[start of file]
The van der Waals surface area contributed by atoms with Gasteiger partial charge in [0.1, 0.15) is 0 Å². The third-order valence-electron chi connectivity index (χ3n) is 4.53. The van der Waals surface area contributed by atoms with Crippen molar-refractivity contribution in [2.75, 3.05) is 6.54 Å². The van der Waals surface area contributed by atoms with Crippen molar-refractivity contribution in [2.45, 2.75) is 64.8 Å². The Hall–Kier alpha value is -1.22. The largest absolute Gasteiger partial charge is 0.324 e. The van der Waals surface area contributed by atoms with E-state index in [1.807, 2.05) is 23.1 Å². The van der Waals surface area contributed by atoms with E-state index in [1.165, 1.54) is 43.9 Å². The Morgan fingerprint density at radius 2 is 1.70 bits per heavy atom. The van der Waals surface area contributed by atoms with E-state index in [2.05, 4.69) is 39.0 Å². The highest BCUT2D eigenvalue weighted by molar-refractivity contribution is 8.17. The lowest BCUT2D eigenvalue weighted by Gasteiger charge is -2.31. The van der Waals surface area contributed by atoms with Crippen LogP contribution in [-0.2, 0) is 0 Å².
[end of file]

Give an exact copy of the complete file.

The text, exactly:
The van der Waals surface area contributed by atoms with Gasteiger partial charge in [0.1, 0.15) is 0 Å². The third-order valence-electron chi connectivity index (χ3n) is 4.53. The van der Waals surface area contributed by atoms with Crippen molar-refractivity contribution in [2.75, 3.05) is 6.54 Å². The van der Waals surface area contributed by atoms with Crippen molar-refractivity contribution in [2.45, 2.75) is 64.8 Å². The Hall–Kier alpha value is -1.22. The largest absolute Gasteiger partial charge is 0.324 e. The van der Waals surface area contributed by atoms with E-state index in [1.807, 2.05) is 23.1 Å². The van der Waals surface area contributed by atoms with E-state index in [1.165, 1.54) is 43.9 Å². The Morgan fingerprint density at radius 2 is 1.70 bits per heavy atom. The van der Waals surface area contributed by atoms with E-state index in [2.05, 4.69) is 39.0 Å². The highest BCUT2D eigenvalue weighted by molar-refractivity contribution is 8.17. The lowest BCUT2D eigenvalue weighted by Gasteiger charge is -2.31. The van der Waals surface area contributed by atoms with Crippen LogP contribution in [-0.2, 0) is 0 Å².